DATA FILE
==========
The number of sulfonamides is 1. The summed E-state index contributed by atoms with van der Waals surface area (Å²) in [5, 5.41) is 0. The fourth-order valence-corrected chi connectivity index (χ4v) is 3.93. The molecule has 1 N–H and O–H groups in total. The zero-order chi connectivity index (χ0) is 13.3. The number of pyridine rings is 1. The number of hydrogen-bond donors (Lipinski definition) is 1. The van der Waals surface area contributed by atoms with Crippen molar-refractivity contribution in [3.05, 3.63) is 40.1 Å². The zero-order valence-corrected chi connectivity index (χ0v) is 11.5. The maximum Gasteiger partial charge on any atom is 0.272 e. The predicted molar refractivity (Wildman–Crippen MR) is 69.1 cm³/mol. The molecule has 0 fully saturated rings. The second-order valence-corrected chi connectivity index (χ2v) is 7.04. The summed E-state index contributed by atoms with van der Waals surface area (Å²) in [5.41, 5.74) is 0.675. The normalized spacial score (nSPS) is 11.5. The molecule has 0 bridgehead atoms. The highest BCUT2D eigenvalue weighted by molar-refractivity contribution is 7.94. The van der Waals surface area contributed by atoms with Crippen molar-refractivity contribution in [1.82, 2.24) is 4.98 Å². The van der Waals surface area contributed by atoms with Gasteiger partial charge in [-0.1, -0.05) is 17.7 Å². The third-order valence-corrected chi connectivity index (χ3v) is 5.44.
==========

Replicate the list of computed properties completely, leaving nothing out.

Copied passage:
The number of sulfonamides is 1. The summed E-state index contributed by atoms with van der Waals surface area (Å²) in [5, 5.41) is 0. The fourth-order valence-corrected chi connectivity index (χ4v) is 3.93. The molecule has 1 N–H and O–H groups in total. The zero-order chi connectivity index (χ0) is 13.3. The number of pyridine rings is 1. The number of hydrogen-bond donors (Lipinski definition) is 1. The van der Waals surface area contributed by atoms with Crippen molar-refractivity contribution in [3.05, 3.63) is 40.1 Å². The zero-order valence-corrected chi connectivity index (χ0v) is 11.5. The maximum Gasteiger partial charge on any atom is 0.272 e. The predicted molar refractivity (Wildman–Crippen MR) is 69.1 cm³/mol. The molecule has 0 fully saturated rings. The second-order valence-corrected chi connectivity index (χ2v) is 7.04. The summed E-state index contributed by atoms with van der Waals surface area (Å²) in [5.41, 5.74) is 0.675. The normalized spacial score (nSPS) is 11.5. The molecule has 0 bridgehead atoms. The highest BCUT2D eigenvalue weighted by molar-refractivity contribution is 7.94. The van der Waals surface area contributed by atoms with Crippen molar-refractivity contribution in [1.82, 2.24) is 4.98 Å². The van der Waals surface area contributed by atoms with Gasteiger partial charge in [-0.1, -0.05) is 17.7 Å². The third-order valence-corrected chi connectivity index (χ3v) is 5.44.